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I recently blogged about how everyone is entitled to their own story, about how every story is special and deserves to be told. And it’s the truth. Just because my love story is different than someone else’s doesn’t mean either is necessarily right or wrong. They’re simply each our own.

But along with building some sort of bridge out of our differences, I feel these differences also form the very divide we’re trekking across. You see, if everyone’s story is different, then no one person can truly understand my story. No one human really knows what it’s like to be me. And this feeling can cause — in my experience — sheer isolation.

We all know that no two people are exactly alike; just like the snowflakes that fall in winter, we’re all unique. It’s the age-old truth we tell our children. And that would lead us to conclude that no two people share the same exact story. Similar, maybe. The same, never.

So for a gal who’s trying to navigate the journey of singlehood, it’s often difficult to find that camaraderie, that shoulder to lean on. And I’m not talking about my future husband’s broad, masculine shoulders here. I’m talking about finding that community in another human being who understands what I’m going through.

Can I find another almost-32-year-old who’s single? Yes.

Can I find one who’s had exactly as many relationships as I’ve had? Maybe.

Can I find one whose relationships have lasted as long (or short) as mine, or have occurred in the same seasons of life? Probably not.

Can I find one who is just as tall as me, who weighs just as much as me, who looks just like me? Never.

Can I find one who struggles with the same insecurities, the same doubts? Probably.

Can I find one who grew up in the same family, with the same parents and siblings? Just a handful.

Can I find one who’s from the same hometown, went to the same high school, attended the same college? Yes.

Can I find one who works as a writer, who’s held the same odd jobs throughout the years, who’s blogging about dating? Doubtful.

Can I find one who’s lived in the same cities as me, who’s traveled the world exactly where I have? Not likely.

Can I find one who has the same circle of friends, the same neighbors, the same church family? Nope.

As you can imagine, I could go on and on with this list. The point I’m trying to make is that there is no one with exactly my history, my upbringing, my experience. There is not one human on the face of this planet that sees this life precisely as my eyes see it.

In a way, this makes me feel special.

In another way, especially when speaking of my quest to find love, it makes me feel incredibly alone.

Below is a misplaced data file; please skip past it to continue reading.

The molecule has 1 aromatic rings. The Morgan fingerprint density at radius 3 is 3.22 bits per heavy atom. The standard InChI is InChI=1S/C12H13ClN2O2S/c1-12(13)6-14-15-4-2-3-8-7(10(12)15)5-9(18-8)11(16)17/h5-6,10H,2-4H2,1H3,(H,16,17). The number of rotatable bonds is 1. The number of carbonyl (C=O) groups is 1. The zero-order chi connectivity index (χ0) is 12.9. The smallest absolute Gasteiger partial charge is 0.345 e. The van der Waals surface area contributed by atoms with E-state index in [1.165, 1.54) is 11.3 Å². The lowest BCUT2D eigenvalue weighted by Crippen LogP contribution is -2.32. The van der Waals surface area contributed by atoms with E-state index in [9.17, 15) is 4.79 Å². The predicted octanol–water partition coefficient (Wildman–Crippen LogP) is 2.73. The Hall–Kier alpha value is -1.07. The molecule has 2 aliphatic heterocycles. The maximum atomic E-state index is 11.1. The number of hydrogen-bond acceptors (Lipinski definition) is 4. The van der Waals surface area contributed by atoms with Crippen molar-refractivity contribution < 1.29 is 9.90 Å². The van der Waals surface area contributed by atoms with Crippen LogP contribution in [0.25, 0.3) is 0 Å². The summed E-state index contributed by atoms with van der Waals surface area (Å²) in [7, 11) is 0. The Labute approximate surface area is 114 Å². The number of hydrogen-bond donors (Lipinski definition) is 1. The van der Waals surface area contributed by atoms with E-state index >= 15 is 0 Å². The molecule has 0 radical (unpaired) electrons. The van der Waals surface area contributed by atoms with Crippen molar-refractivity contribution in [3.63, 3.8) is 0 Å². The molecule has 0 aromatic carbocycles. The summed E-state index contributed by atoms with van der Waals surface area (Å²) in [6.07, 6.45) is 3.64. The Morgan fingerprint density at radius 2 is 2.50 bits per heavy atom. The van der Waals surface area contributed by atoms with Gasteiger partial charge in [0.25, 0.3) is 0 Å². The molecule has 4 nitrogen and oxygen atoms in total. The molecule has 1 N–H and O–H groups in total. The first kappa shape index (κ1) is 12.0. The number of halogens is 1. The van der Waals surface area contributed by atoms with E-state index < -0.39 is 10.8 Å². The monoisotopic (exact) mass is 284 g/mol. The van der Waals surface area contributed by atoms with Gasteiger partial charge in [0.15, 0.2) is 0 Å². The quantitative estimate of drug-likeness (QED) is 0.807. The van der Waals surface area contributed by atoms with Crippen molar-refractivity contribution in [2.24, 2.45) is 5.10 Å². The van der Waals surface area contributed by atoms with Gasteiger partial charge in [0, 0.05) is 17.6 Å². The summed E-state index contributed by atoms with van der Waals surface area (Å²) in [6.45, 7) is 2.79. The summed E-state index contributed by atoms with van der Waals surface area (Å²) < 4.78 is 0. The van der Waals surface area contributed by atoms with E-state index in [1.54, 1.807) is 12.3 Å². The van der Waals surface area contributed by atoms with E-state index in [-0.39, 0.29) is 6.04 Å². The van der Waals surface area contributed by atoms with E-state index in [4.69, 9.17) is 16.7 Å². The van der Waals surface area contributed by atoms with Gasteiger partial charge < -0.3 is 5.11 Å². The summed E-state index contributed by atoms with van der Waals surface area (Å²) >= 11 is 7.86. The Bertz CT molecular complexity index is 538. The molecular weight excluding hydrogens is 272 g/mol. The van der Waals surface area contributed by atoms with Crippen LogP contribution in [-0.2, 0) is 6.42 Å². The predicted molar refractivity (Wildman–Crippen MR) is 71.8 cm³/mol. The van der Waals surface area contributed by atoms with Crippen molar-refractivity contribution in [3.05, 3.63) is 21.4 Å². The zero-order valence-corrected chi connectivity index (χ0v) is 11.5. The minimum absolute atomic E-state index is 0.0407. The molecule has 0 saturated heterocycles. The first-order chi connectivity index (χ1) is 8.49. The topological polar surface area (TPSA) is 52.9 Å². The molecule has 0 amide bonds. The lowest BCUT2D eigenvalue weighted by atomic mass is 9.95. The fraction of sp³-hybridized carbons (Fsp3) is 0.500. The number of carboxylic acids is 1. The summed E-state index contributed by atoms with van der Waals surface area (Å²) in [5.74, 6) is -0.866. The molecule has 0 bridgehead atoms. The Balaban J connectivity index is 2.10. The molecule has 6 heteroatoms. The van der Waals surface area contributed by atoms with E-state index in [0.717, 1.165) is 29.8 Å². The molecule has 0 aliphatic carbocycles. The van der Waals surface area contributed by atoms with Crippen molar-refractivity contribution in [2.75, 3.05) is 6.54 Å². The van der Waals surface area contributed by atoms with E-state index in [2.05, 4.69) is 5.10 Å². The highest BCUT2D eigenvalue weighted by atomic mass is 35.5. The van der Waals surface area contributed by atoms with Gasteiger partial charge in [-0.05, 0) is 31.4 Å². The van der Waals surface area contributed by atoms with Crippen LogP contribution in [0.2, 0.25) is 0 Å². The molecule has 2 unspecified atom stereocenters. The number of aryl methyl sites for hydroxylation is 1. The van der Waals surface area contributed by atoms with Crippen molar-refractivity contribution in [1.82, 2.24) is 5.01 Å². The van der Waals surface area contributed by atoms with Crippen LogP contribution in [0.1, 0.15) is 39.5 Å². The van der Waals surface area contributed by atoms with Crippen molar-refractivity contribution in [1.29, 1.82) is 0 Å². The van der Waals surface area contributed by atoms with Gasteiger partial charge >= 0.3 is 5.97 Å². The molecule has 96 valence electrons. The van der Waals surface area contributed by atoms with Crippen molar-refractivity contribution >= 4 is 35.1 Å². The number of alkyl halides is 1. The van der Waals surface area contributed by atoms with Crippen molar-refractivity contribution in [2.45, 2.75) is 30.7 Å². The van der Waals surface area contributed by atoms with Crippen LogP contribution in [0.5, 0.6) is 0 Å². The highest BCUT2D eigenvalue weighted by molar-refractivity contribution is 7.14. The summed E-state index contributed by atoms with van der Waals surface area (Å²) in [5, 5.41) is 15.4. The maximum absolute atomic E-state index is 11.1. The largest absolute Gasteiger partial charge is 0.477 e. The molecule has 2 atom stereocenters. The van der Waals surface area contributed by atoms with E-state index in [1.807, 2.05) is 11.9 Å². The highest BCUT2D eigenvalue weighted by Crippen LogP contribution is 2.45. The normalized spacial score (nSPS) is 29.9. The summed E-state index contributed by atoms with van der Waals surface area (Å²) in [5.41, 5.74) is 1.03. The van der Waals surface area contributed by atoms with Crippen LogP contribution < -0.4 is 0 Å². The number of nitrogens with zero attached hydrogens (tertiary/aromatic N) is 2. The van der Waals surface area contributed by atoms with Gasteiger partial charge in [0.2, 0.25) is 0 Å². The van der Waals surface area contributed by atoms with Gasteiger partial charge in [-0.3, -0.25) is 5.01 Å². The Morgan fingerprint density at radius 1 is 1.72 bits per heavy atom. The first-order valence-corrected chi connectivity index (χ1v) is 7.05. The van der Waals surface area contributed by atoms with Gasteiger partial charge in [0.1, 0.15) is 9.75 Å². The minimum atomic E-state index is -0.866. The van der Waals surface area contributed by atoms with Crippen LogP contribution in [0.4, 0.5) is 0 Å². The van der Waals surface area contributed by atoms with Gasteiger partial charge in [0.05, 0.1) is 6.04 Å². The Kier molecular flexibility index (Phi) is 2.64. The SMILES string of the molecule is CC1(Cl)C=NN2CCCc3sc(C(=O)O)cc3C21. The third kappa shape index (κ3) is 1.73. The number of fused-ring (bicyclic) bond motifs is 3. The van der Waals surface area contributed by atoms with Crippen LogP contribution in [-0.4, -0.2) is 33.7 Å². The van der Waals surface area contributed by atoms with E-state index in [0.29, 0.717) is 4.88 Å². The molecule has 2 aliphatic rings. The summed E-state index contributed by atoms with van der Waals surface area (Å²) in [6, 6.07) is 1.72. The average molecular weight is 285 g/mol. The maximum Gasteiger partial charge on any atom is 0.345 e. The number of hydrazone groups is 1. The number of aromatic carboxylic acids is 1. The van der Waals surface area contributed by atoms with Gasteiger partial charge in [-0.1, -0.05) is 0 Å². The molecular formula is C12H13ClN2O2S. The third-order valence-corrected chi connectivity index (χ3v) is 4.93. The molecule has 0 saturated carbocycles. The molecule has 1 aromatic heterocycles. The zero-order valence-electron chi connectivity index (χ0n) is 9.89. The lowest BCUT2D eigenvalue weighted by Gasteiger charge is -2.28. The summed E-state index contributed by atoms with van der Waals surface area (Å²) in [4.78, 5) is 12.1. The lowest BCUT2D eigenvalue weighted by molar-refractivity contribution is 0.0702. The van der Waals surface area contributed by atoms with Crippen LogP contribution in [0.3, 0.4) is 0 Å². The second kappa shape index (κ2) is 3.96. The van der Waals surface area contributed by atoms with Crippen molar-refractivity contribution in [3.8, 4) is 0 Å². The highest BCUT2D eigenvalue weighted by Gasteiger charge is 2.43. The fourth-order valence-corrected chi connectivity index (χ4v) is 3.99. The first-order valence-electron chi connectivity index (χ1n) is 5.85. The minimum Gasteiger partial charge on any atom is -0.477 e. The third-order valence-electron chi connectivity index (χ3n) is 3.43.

For all those friends who’ve said, “I know what you’re feeling”; and all those family members who’ve said, “I understand what you’re going through”; and all those complete strangers who’ve said, “I know firsthand what it’s like to be single in your thirties” — I wonder if they really understand. I wonder if they truly know what it’s like to walk in my (size 10) shoes, to feel my frequent joy and my once-in-a-while heartache. I absolutely believe they practice sympathy toward me, but I doubt if they can truly empathize.

Because it’s my journey. It’s my story. They’re my steps.

And every step of my journey plays into where I find myself today.

So today, for some reason, I feel isolated. Have you ever felt this way? Normally, in writing this blog and engaging with readers, I find such great community of shared experiences and support. Even though I’ve got readers both married and single, both old and young, both black and white, both Christian and Atheist — we still all come together in this place to read, to talk, to discuss. It means something special. It warms my heart.

But then there are those “other” times when I really think about our differences, and I feel so small, so alone. Blame it on the Monday blues. But what I feel, what I write is authentic. It’s me. And I can’t deny it.

I want to believe that God understands. I truly do. We all know Jesus didn’t get married while on this earth. Maybe he, too, wondered why he was single. Maybe his family nagged him about getting married. Maybe his disciples wondered what was wrong with him. I doubt it. His purpose seemed so clear, so focused. I doubt he even worried about relationships in the romantic sense. He was too busy saving our eternal souls. I suppose I won’t know for sure until I ask him in heaven one day.

So I’m left to wonder. I’m left to feel alone sometimes. I’m left to write Debbie Downer posts every once in a while (like this one).

And I’m left to choose to find more comfort in knowing my unique characteristics make me special, rather than dwelling on the fact that they make me different.

~Ruth

Photo credit: Mina von M, Flickr